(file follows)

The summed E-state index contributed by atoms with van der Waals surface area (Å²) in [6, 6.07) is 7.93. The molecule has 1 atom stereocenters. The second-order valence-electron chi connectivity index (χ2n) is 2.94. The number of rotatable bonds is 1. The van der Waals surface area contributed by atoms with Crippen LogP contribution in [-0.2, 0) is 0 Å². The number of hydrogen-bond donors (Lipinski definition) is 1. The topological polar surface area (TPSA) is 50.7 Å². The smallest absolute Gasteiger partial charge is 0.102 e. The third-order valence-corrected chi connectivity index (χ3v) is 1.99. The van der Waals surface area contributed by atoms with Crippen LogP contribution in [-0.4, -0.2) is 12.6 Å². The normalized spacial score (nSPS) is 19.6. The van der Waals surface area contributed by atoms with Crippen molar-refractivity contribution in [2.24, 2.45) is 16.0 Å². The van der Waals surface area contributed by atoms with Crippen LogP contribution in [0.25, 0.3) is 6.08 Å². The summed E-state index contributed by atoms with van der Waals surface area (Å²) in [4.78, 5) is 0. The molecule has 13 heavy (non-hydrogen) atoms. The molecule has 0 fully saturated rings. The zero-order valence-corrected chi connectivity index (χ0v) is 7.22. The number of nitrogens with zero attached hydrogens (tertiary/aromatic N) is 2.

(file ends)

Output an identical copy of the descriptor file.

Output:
The summed E-state index contributed by atoms with van der Waals surface area (Å²) in [6, 6.07) is 7.93. The molecule has 1 atom stereocenters. The second-order valence-electron chi connectivity index (χ2n) is 2.94. The number of rotatable bonds is 1. The van der Waals surface area contributed by atoms with Crippen LogP contribution in [-0.2, 0) is 0 Å². The number of hydrogen-bond donors (Lipinski definition) is 1. The topological polar surface area (TPSA) is 50.7 Å². The smallest absolute Gasteiger partial charge is 0.102 e. The third-order valence-corrected chi connectivity index (χ3v) is 1.99. The van der Waals surface area contributed by atoms with Crippen LogP contribution in [-0.4, -0.2) is 12.6 Å². The normalized spacial score (nSPS) is 19.6. The van der Waals surface area contributed by atoms with Crippen molar-refractivity contribution in [2.24, 2.45) is 16.0 Å². The van der Waals surface area contributed by atoms with Crippen LogP contribution in [0.25, 0.3) is 6.08 Å². The summed E-state index contributed by atoms with van der Waals surface area (Å²) in [4.78, 5) is 0. The molecule has 13 heavy (non-hydrogen) atoms. The molecule has 0 fully saturated rings. The zero-order valence-corrected chi connectivity index (χ0v) is 7.22. The number of nitrogens with zero attached hydrogens (tertiary/aromatic N) is 2.